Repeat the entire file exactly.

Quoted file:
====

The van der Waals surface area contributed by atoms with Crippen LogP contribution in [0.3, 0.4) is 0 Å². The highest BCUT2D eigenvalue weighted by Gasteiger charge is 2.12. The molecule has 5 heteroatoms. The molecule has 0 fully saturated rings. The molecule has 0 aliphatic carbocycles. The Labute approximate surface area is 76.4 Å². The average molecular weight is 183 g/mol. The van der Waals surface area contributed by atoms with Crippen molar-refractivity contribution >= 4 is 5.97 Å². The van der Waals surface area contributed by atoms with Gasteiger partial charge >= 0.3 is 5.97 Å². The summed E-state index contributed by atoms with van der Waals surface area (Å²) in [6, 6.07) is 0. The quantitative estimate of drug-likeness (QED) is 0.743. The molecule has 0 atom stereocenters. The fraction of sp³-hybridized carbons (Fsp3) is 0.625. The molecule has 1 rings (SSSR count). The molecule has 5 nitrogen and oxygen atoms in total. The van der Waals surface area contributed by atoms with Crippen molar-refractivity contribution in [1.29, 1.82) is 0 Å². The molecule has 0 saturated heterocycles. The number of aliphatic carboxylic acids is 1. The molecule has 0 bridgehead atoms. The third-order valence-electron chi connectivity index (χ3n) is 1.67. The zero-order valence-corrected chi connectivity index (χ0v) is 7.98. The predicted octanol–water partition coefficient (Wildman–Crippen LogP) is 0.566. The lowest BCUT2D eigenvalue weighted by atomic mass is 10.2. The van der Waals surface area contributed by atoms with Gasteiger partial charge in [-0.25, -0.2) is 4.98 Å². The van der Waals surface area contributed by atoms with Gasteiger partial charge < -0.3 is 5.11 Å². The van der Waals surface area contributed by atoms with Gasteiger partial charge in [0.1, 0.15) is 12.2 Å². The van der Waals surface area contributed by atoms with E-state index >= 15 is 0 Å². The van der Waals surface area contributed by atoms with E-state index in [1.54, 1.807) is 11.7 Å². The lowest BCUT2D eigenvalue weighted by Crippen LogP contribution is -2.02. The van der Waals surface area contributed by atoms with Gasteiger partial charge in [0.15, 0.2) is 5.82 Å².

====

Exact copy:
The van der Waals surface area contributed by atoms with Crippen LogP contribution in [0.3, 0.4) is 0 Å². The highest BCUT2D eigenvalue weighted by Gasteiger charge is 2.12. The molecule has 5 heteroatoms. The molecule has 0 fully saturated rings. The molecule has 0 aliphatic carbocycles. The Labute approximate surface area is 76.4 Å². The average molecular weight is 183 g/mol. The van der Waals surface area contributed by atoms with Crippen molar-refractivity contribution >= 4 is 5.97 Å². The van der Waals surface area contributed by atoms with Gasteiger partial charge >= 0.3 is 5.97 Å². The summed E-state index contributed by atoms with van der Waals surface area (Å²) in [6, 6.07) is 0. The quantitative estimate of drug-likeness (QED) is 0.743. The molecule has 0 atom stereocenters. The fraction of sp³-hybridized carbons (Fsp3) is 0.625. The molecule has 1 rings (SSSR count). The molecule has 5 nitrogen and oxygen atoms in total. The van der Waals surface area contributed by atoms with Crippen molar-refractivity contribution in [1.29, 1.82) is 0 Å². The molecule has 0 saturated heterocycles. The number of aliphatic carboxylic acids is 1. The molecule has 0 bridgehead atoms. The third-order valence-electron chi connectivity index (χ3n) is 1.67. The zero-order valence-corrected chi connectivity index (χ0v) is 7.98. The predicted octanol–water partition coefficient (Wildman–Crippen LogP) is 0.566. The lowest BCUT2D eigenvalue weighted by atomic mass is 10.2. The van der Waals surface area contributed by atoms with Gasteiger partial charge in [-0.25, -0.2) is 4.98 Å². The van der Waals surface area contributed by atoms with Gasteiger partial charge < -0.3 is 5.11 Å². The van der Waals surface area contributed by atoms with Gasteiger partial charge in [0.1, 0.15) is 12.2 Å². The van der Waals surface area contributed by atoms with E-state index >= 15 is 0 Å². The van der Waals surface area contributed by atoms with E-state index in [1.54, 1.807) is 11.7 Å². The lowest BCUT2D eigenvalue weighted by Crippen LogP contribution is -2.02. The van der Waals surface area contributed by atoms with Gasteiger partial charge in [0.15, 0.2) is 5.82 Å².